Freedom Rhythm & Sound: Revolutionary Jazz Original Cover Art 1965-83SJR Publishing
If there can be such a thing as a revolutionary coffee table book, Freedom Rhythm & Sound Revolutionary Jazz Original Cover Art 1965-83 (SJR Publishing, £19.95) is it – a chance to wallow in the Afrocentric visual language of the non-mainstream black jazz vinyl of this extraordinary fertile and creative period.
The book provides a vivid and surprising alternative to the period of popular music culture spanned by youth subcultures such as Mod, hippie, disco, punk, rap and electro (and all too easily summarised by their attendant visual clichés).
Compiled by DJ Giles Peterson and Soul Jazz label founder Stuart Baker, this book fills out the story. The Chicago-based Association for the Advancement of Creative Musicians (AACM), whose inspiration can be seen in Chess Records, Earth Wind and Fire and its founding musicians the Art Ensemble of Chicago, is now the longest-running African-American music, arts and education collective in the US. Sun Ra’s El Saturn company dates back to the mid-1950s, one of the very first black-owned labels.
Independence, however, is no guarantee of musical or graphic excellence; one worries that some inclusions – from hippie drippiness to emaciated cut’n’paste – are here more for their rarity and ‘crate-digging’ value. Design historians will learn little about the designers and illustrators: Baker’s erudite introduction and commentary foregrounds the context, the music and social history.
Perhaps it is inevitable that the musical story told on the accompanying double CD is more focused than the visual narrative of the book. Freedom Rhythm & Sound spans everything from illustration (Abdul Mati Klarwein’s cover for This is Madness by The Last Poets) and hyperactive hand-lettering (Pharaoh by Pharaoh Sanders), through several inept and / or hasty paste-ups, to Vee Alexander’s Lawrence Weiner-like reductionism for Steve Reid’s Odyssey of the Oblong Square.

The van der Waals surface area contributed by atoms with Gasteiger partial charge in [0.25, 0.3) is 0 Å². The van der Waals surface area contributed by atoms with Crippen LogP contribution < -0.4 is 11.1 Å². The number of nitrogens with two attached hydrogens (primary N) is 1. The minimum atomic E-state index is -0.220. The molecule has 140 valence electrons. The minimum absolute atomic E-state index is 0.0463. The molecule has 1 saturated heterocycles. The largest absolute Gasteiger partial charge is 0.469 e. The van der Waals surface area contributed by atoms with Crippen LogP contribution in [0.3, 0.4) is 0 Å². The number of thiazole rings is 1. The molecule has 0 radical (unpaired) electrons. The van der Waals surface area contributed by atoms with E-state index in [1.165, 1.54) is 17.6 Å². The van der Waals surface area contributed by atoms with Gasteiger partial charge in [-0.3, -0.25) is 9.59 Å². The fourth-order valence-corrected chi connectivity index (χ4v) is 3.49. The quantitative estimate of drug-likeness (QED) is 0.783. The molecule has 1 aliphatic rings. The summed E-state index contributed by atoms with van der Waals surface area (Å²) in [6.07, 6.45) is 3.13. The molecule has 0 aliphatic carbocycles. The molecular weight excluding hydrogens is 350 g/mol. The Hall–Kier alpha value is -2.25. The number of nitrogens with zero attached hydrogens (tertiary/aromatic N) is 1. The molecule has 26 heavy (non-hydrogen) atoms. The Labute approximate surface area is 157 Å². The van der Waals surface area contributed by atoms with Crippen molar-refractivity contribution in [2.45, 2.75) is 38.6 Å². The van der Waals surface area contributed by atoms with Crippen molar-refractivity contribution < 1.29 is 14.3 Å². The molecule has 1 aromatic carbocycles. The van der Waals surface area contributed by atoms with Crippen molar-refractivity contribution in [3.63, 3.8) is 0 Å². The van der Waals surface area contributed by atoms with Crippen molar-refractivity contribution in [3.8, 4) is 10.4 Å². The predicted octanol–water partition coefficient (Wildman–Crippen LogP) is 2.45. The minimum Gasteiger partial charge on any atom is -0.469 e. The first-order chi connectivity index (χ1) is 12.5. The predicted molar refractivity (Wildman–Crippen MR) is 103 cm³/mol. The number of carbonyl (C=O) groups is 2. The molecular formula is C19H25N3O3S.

The most timeless and effective sleeves are those that make powerful use of photography, including Archie Shepp’s Coral Rock, Cecil McBee’s Alternate Spaces and Mary Lou Williams’ Black Christ of the Andes. And there are few covers (in any genre) that can match the simplicity and appropriateness of the Robert Flynn / Viceroy cover for John Coltrane’s Ascension on the Impulse label.
While the musical legacy of this era of music (which also included pioneering figures such as Gil Scott Heron, Oliver Lake and Laraji) lives on in rap, black theatre, ballet, cinema and even ambient music, this collection of neglected cover art is a welcome addition to the canon of music design.
First published in Eye no. 74 vol. 19 2009
Eye is the world’s most beautiful and collectable graphic design journal, published quarterly for professional designers, students and anyone interested in critical, informed writing about graphic design and visual culture. It is available from all good design bookshops and online at the Eye shop, where you can buy subscriptions and single issues.